1. TRUE
  2. FALSE
  3. We don’t know yet

panel-article-1

The table below summarises where each brand was listed as a top performer against a test, or whether it was listed as having passed the test. (Where a manufacturer isn’t listed against a test indicates they either didn’t submit to that test in the first place, or they didn’t wish to be named in the results for that test). The table illustrates that the top performers across the range of tests were Kyocera and Phono Solar.

panel-article-2

What stands out at me from these results:

  1. Now, having visited Japan a couple of times, I’m impressed at Japanese mastery at whatever they set their mind to, whether it be knives, solar panels, or whisky J. But Japan’s solar market has been soaking up most of Japanese-made solar panels for quite a few years now, making it difficult to get your hands on Kyocera panels at a reasonable price.
  2. Phono Solar’s has excellent results for a panel that is very affordable – indeed it’s about half the price of Kyocera panels.
  3. The location of the manufacturer doesn’t necessarily indicate quality – Chinese manufacturers perform quite well in the list.

In DNV-GL’s words: “We find three key takeaways from the Scorecard’s test results.

  • Overall, many module vendors performed well across all tests. For example, 8 manufacturers degraded less than 3% after 4 times the IEC duration in Thermal Cycling (the IEC pass/fail criteria for 200 cycles is 5% degradation).
  • Two manufacturers performed in the top group on every test: Kyocera and Phono Solar.
  • Roughly 55 – 60% of top group modules were manufactured in China. This is roughly equivalent to the ratio of Chinese module participation in the full PV Module Reliability Scorecard. This demonstrates that manufacturing location is not a good proxy for reliability.”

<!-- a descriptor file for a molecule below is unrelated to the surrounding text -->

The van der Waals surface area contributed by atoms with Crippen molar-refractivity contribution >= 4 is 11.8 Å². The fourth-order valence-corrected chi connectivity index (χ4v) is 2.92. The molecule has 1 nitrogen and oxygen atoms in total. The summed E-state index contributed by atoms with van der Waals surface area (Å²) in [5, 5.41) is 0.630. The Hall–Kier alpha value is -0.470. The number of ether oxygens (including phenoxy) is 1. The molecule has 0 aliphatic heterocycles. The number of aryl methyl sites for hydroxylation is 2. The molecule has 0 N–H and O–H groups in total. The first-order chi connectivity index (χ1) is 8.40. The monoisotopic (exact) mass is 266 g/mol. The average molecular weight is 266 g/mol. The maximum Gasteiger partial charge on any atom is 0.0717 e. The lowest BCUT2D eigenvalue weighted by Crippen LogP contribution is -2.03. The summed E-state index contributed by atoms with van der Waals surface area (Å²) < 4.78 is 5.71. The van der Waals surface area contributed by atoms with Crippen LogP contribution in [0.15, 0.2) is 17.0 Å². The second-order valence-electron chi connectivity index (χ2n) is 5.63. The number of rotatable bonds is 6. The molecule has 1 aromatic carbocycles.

Now, DNV-GL’s isn’t the only scorecard out there. BNEF’s tiering system is another product evaluation method that is often misunderstood to directly assess product quality. Indeed, BNEF’s Tier 1 List states explicitly “We strongly recommend that module purchasers and banks to do not use [BNEF’s Tier 1] list as a measure of quality, but instead consult a technical due diligence firm such as …. DNV-GL” (and others). BNEF is actually a quantitative measure of bankability, not quality. There are also ratings schemes that measure manufacturer’s environmental sustainability and financial viability, which can also be considerations for module purchasers. In Australia, we also have some local schemes operating:

  • The CEC (which manages the list of panels that meet the minimum standard) also publish which panels have met some additional independent quality measures. Look for “independent quality measures” in the list of approved solar modules.
  • The CEC has recently updated the terms and conditions of listing a solar panel, which place more stringent requirements upon panel manufacturers or importers, in particular to provide appropriate levels of customer support and meet warranty requirements. Look for “Meets new CEC T&Cs” in the list of approved solar modules
  • The CEC has also been testing independently-sourced products to ensure they meet the claims made on their international certificates, and de-listing products that produce less power than quoted, or use different materials to those originally specified.
  • There are some reference sites where in-field performance of a number of panel brands is tested and compared, in a single environment. The DKA solar centre is an example of this.
  • We also have the Positive Quality scheme (run by the Australian Solar Council), which unfortunately hasn’t reached critical mass with four manufacturers listed.